After the less than terrific first half, Chihaya was in a sullen mood and that was Producer's chance to cheer her up. He didn't do a very good job at first, because Chihaya was left wondering what such a show had to do with singing. (She's pretty naive in that sense. Promotions and publicity happens in many different ways. Especially in Japan, singers still go on variety shows to promote their songs and albums, sometimes not really getting to sing.) He later heard her singing (the song that would later be shown in the ED), and vowed to attempt to get more singing jobs for her. It seemed to bring up her spirits, because she tried a lot harder in the second half.

Damn, that actually looks pretty good.

Chihaya's mood in the next segment wasn't that different; she was just more willing to help out. Haruka was still doing the majority of the work (and delegating whatever Chihaya could do to her), whereas Takane and Hibiki seemed to be sharing the workload pretty well. After a mistake of using Worcestershire sauce instead of soy sauce, Haruka saved the dish by using salsa and melted cheese. (I'm really curious what such a thing would taste like...) Chihaya's biggest improvement came when she gave it her all in the mad-dash to the flag, winning over Hibiki this time, and also enthusiastically (albeit a little shyly) yelled out the catch phrase, "I got it, ribbit!" It was a little curious why the secret ingredient that the winners got would be durian, considering they're very smelly and difficult to work with. It's kind of like sabotaging them, isn't it?

The loss was actually not completely foreseeable.

Either way, Haruka managed to make it work and the final set of dishes seemed pretty good on both sides. Perhaps it was because they had the lobster, or because both on their team worked equally hard, but Hibiki and Takane ended up winning. There was a lot of symbolism in such a move, but I had no idea what it really was. On one hand, it could symbolize how they got at least one vote because Chihaya had found the confidence to give it her all. However, because it had happened later than preferred, they didn't end up winning. (This is essentially the idea that consistency is still overall better than sudden bursts of reliability.) On the other hand, it could be that Chihaya hasn't changed enough, so that even her attempting her best isn't good enough in the kind of world she's in. I'm not sure which one it is, if not something else, although I think perhaps it's the latter.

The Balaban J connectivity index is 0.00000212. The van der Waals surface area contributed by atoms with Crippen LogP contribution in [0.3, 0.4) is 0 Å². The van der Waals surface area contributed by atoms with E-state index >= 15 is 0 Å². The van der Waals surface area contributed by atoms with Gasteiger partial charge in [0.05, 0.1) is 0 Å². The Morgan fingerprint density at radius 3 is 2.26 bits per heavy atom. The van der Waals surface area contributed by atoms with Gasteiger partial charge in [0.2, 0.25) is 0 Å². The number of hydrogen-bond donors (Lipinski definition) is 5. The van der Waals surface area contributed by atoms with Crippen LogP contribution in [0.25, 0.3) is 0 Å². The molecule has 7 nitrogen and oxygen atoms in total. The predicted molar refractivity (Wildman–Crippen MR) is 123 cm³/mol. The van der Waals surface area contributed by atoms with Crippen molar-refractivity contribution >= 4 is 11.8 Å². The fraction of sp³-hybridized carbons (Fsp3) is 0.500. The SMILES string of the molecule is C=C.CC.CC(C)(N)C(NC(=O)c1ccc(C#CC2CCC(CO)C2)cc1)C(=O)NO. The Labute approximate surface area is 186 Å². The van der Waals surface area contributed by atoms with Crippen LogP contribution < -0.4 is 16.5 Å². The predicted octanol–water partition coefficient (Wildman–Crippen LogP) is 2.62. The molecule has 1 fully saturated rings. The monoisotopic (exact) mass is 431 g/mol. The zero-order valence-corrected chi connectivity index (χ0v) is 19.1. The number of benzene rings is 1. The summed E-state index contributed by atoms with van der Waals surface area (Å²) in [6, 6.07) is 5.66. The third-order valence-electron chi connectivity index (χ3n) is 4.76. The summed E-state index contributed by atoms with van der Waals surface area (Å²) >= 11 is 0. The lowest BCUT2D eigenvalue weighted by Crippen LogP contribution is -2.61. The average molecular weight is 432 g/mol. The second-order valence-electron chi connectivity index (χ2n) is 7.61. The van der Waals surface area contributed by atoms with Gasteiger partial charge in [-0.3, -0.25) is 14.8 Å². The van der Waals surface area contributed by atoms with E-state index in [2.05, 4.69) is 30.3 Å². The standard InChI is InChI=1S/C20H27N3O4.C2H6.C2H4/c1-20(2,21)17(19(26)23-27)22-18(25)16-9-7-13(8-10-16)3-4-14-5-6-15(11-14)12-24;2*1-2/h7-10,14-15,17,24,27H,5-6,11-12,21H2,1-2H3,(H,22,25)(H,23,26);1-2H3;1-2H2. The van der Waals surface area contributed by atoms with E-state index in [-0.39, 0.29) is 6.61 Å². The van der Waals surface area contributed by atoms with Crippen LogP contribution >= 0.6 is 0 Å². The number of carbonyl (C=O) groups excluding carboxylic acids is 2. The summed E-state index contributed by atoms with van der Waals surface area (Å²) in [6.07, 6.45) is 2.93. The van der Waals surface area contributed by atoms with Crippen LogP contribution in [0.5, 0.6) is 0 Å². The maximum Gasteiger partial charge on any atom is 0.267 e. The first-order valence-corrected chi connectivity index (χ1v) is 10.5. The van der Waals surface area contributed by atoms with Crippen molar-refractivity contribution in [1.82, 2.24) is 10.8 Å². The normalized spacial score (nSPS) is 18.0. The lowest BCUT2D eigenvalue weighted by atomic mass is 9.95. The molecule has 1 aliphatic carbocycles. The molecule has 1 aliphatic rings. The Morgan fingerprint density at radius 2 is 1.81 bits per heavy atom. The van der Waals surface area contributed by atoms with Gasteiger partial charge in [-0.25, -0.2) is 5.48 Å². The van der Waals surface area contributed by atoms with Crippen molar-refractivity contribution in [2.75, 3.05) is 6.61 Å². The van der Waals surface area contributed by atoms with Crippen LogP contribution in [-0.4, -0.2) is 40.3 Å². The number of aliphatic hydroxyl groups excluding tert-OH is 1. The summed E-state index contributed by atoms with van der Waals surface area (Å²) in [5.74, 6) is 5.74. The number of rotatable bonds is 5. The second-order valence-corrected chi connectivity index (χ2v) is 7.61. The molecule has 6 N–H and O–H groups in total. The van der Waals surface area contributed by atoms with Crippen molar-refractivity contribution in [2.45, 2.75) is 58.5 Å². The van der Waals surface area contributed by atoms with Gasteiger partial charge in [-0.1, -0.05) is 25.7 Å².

The ED was a little saddening.

This episode really stuck out at the end from the ones in the past; it didn't end with everything having been resolved, or even the main idol feeling better. In fact, by the end, Chihaya seemed as sad as usual. It might be saying that Chihaya's character in itself is forlorn, which is slightly true. I'm glad that they had this kind of episode; losing faith in oneself for longer than the length of an episode is far more realistic. I do hope this gets resolved in a later episode, even in one where Chihaya isn't the focus, although it would be realistic if it doesn't. (I'm sure there are many idols, fledgling and veteran, successful and not, that are in it because they just can't leave.)

I swear, if another anime starts talking to me about "heart"...

This episode pulled me into this anime a little bit more, because it finally gave me a little bit of what I had been hoping for: reality instead of motivational pep-talks. I didn't think that Chihaya would be the one to show it clearly, since she seemed like she was set in her path as an idol due to her love for singing, but it fits her character well. The next episode seems a departure from the sadness (at least, in the foreground) with a trip to both the beach and the onsen. Two birds with one stone, hm?